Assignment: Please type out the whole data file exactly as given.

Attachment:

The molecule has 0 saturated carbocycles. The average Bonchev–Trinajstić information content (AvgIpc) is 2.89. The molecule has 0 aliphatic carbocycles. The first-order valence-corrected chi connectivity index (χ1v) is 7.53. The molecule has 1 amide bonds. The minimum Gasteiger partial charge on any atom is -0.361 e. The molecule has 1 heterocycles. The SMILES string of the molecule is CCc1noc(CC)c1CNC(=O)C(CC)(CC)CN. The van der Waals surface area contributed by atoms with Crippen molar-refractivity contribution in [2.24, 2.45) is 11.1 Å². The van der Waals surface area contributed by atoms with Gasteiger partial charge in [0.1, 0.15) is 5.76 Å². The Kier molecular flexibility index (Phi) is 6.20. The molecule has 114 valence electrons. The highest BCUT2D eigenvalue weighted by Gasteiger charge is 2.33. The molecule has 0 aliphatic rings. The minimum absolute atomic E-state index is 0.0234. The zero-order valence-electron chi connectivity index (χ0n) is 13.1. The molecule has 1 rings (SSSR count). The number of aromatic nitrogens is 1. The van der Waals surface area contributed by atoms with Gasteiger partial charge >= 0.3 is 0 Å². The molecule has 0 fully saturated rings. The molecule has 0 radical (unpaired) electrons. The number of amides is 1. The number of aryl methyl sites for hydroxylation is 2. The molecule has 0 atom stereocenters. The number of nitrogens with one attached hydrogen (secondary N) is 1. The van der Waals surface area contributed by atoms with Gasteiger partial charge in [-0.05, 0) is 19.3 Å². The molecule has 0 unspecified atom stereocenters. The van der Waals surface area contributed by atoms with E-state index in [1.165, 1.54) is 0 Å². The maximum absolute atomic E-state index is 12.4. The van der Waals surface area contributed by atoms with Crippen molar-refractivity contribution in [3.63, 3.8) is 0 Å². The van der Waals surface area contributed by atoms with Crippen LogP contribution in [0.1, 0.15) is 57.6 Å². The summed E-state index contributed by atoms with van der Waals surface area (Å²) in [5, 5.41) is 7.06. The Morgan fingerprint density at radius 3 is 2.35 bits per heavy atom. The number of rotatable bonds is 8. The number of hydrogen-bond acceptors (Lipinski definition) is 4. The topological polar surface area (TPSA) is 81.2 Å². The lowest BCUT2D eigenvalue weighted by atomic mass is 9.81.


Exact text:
The molecule has 0 saturated carbocycles. The average Bonchev–Trinajstić information content (AvgIpc) is 2.89. The molecule has 0 aliphatic carbocycles. The first-order valence-corrected chi connectivity index (χ1v) is 7.53. The molecule has 1 amide bonds. The minimum Gasteiger partial charge on any atom is -0.361 e. The molecule has 1 heterocycles. The SMILES string of the molecule is CCc1noc(CC)c1CNC(=O)C(CC)(CC)CN. The van der Waals surface area contributed by atoms with Crippen molar-refractivity contribution in [2.24, 2.45) is 11.1 Å². The van der Waals surface area contributed by atoms with Gasteiger partial charge in [0.1, 0.15) is 5.76 Å². The Kier molecular flexibility index (Phi) is 6.20. The molecule has 114 valence electrons. The highest BCUT2D eigenvalue weighted by Gasteiger charge is 2.33. The molecule has 0 aliphatic rings. The minimum absolute atomic E-state index is 0.0234. The zero-order valence-electron chi connectivity index (χ0n) is 13.1. The molecule has 1 rings (SSSR count). The number of aromatic nitrogens is 1. The van der Waals surface area contributed by atoms with Gasteiger partial charge >= 0.3 is 0 Å². The molecule has 0 fully saturated rings. The molecule has 0 radical (unpaired) electrons. The number of amides is 1. The number of aryl methyl sites for hydroxylation is 2. The molecule has 0 atom stereocenters. The number of nitrogens with one attached hydrogen (secondary N) is 1. The van der Waals surface area contributed by atoms with Gasteiger partial charge in [-0.05, 0) is 19.3 Å². The molecule has 0 unspecified atom stereocenters. The van der Waals surface area contributed by atoms with E-state index in [1.165, 1.54) is 0 Å². The maximum absolute atomic E-state index is 12.4. The van der Waals surface area contributed by atoms with Crippen molar-refractivity contribution in [3.63, 3.8) is 0 Å². The van der Waals surface area contributed by atoms with Crippen LogP contribution in [0.1, 0.15) is 57.6 Å². The summed E-state index contributed by atoms with van der Waals surface area (Å²) in [5, 5.41) is 7.06. The Morgan fingerprint density at radius 3 is 2.35 bits per heavy atom. The number of rotatable bonds is 8. The number of hydrogen-bond acceptors (Lipinski definition) is 4. The topological polar surface area (TPSA) is 81.2 Å². The lowest BCUT2D eigenvalue weighted by atomic mass is 9.81.